Without treatment this can become a DOWN-WARD SPIRAL that accelerates.

The damage can get worse fast Mild symptoms intensify Slight tingling, numbness or lack of feeling can turn into burning pain.

Before you know it, damage can become so bad you hurt all the time Unless this downward spiral is stopped and nerves return to proper function - the damage to nerves and cells in the affected area can get so bad your muscles begin to die right along with the nerves and cells. And that sets the stage for weakness, loss of mobility, disability, and dependence on others.

If you have early warning signs of peripheral neuropathy, (tingling &/or numbness, loss of feeling or pain) it's CRITICAL you get proper treatment

It's critical, because with proper treatment the symptoms can often be reversed Without it, you are playing Russian Roulette with your health

Once your nerve loss reaches 85%, odds are there's nothing any doctor can do to help.

The most common method your doctor may recommend to treat neuropathy is prescription drugs

Drugs like Gabapentin, Lyrica, Cymbalta, & Neurontin are often prescribed to manage the pain But, damaged nerves and dying cells do not heal on their own

Pain pills do not restore healthy nerve function. They just mask the pain as the nerves continue to degenerate and cells and muscle continue to die.

Taking endless drugs and suffering terrible side effects that may damage your liver & kidney and create even more problems, is not a reasonable path. You deserve better.

Three things must be determined to effectively treat neuropathy 1) What is the underlying cause? 2) How much nerve damage has been sustained? 3) How much treatment your condition will require?

With proper treatment, shriveled blood vessels grow back & nerves can return to proper function How much treatment you may need depends on your condition

At Purvis Chiropractic we do a complete neuropathy sensitivity exam to determine the extent of your nerve damage The exam includes a detailed sensory evaluation, extensive peripheral vascular testing, & a detailed analysis of the findings.

Dr Rob Acord, D C will be offering this complete neuropathy sensitivity exam for $47 This special offer goes away at the end of this month as we have a limited number of exam appointments available

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In less than half a year, Mississippi pastures have endured drought conditions and subfreezing temperatures, but landowners can soften the blow winterkill deals to their winter grazing systems.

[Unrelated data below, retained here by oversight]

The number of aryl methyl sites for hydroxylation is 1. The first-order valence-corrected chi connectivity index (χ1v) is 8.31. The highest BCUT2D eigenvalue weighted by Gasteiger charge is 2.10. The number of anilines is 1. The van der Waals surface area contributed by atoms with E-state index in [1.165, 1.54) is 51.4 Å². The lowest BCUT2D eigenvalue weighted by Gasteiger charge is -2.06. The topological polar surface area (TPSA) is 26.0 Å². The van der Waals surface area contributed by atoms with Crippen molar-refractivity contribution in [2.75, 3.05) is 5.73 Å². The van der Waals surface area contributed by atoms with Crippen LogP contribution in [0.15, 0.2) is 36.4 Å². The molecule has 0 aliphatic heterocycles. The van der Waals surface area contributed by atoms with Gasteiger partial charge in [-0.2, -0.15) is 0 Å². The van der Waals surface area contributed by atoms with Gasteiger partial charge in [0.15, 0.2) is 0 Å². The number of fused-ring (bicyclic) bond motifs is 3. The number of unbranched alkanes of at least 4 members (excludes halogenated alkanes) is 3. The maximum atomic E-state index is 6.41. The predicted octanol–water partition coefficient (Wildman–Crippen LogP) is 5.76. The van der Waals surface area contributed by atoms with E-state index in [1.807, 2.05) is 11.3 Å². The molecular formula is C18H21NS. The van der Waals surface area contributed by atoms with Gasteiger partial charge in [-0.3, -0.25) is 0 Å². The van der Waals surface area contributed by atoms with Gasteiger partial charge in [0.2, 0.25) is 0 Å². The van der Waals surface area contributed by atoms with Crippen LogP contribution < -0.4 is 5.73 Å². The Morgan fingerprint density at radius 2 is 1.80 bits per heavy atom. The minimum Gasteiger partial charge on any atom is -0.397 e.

Rocky Lemus, forage specialist with the Mississippi State University Extension Service, said moderated grazing, cover crop planting and adequate soil nutrition can keep winterkill in cool-season annual grasses from being widespread.

Some forage loss is still to be expected.

Lemus said the extremes in weather have created challenging growing conditions for even the most cold-tolerant varieties of winter grasses, including annual ryegrass, cereal rye, triticale, and wheat. Oats are also widely used in Mississippi, though not as resilient against extreme cold.

“Predicting winterkill is very di cult because it can happen due to di erent factors such as low temperature kill, ice cover, crown hydration, overgrazing and lack of canopy cover, poor fertilization

and stand age,” Lemus said. “The rapid decline in soil temperature during freezing and thawing cycles favors low-temperature kill.

“In a cool season annual forage system, most of the winterkill will be related to grazing management, heavy tra c areas, lack of fertilizer, spots with poor drainage, shaded areas along fence lines, and areas covered by ice for 10 days or longer,” he said.

As these active cool-season annual forages continue to respire and oxygen is depleted, they can build up toxic gasses such as carbon dioxide, butanol, and ethyl butyrate that can kill the plant.

Crown hydration may be the most destructive type of winterkill in Mississippi, Lemus said, because the crown is where grasses develop their root system and new shoots. This is often observed in pastures growing in lowland areas or poorly drained soils where the soil remains frozen below the surface.